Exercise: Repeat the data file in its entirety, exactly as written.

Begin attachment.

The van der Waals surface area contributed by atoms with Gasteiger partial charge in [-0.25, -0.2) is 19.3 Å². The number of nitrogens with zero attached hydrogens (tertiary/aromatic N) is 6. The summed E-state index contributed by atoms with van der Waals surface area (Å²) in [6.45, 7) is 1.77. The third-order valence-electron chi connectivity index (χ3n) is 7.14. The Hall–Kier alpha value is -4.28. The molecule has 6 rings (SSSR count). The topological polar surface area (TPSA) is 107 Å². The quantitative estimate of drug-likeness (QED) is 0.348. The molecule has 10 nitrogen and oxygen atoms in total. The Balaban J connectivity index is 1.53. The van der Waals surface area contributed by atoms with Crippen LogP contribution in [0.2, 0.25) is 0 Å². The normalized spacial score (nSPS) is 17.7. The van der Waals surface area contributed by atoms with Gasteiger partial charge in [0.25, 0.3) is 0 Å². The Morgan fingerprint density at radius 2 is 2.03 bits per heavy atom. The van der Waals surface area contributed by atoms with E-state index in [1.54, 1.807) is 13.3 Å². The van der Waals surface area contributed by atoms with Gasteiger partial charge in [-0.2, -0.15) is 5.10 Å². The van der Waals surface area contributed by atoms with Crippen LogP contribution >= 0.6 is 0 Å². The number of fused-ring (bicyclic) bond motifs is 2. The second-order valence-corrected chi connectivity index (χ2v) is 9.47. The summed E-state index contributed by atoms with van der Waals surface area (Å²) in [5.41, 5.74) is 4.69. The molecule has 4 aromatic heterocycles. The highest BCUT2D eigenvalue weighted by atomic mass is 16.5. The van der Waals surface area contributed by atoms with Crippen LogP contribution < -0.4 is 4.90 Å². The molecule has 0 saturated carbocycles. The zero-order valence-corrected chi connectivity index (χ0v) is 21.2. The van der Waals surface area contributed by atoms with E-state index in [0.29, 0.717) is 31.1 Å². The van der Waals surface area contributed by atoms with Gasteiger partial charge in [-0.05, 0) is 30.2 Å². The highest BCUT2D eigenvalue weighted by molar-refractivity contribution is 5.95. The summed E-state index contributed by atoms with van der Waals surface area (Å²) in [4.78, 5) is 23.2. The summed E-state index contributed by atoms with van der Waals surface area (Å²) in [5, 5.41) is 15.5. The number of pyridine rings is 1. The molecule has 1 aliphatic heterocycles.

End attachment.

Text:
The van der Waals surface area contributed by atoms with Gasteiger partial charge in [-0.25, -0.2) is 19.3 Å². The number of nitrogens with zero attached hydrogens (tertiary/aromatic N) is 6. The summed E-state index contributed by atoms with van der Waals surface area (Å²) in [6.45, 7) is 1.77. The third-order valence-electron chi connectivity index (χ3n) is 7.14. The Hall–Kier alpha value is -4.28. The molecule has 6 rings (SSSR count). The topological polar surface area (TPSA) is 107 Å². The quantitative estimate of drug-likeness (QED) is 0.348. The molecule has 10 nitrogen and oxygen atoms in total. The Balaban J connectivity index is 1.53. The van der Waals surface area contributed by atoms with Crippen LogP contribution in [0.2, 0.25) is 0 Å². The normalized spacial score (nSPS) is 17.7. The van der Waals surface area contributed by atoms with Gasteiger partial charge in [0.25, 0.3) is 0 Å². The Morgan fingerprint density at radius 2 is 2.03 bits per heavy atom. The van der Waals surface area contributed by atoms with E-state index in [1.54, 1.807) is 13.3 Å². The van der Waals surface area contributed by atoms with Gasteiger partial charge in [-0.2, -0.15) is 5.10 Å². The van der Waals surface area contributed by atoms with Crippen LogP contribution >= 0.6 is 0 Å². The number of fused-ring (bicyclic) bond motifs is 2. The second-order valence-corrected chi connectivity index (χ2v) is 9.47. The summed E-state index contributed by atoms with van der Waals surface area (Å²) in [5.41, 5.74) is 4.69. The molecule has 4 aromatic heterocycles. The highest BCUT2D eigenvalue weighted by atomic mass is 16.5. The van der Waals surface area contributed by atoms with Crippen LogP contribution < -0.4 is 4.90 Å². The molecule has 0 saturated carbocycles. The zero-order valence-corrected chi connectivity index (χ0v) is 21.2. The van der Waals surface area contributed by atoms with E-state index in [0.29, 0.717) is 31.1 Å². The van der Waals surface area contributed by atoms with Gasteiger partial charge in [-0.05, 0) is 30.2 Å². The highest BCUT2D eigenvalue weighted by molar-refractivity contribution is 5.95. The summed E-state index contributed by atoms with van der Waals surface area (Å²) in [4.78, 5) is 23.2. The summed E-state index contributed by atoms with van der Waals surface area (Å²) in [5, 5.41) is 15.5. The number of pyridine rings is 1. The molecule has 1 aliphatic heterocycles.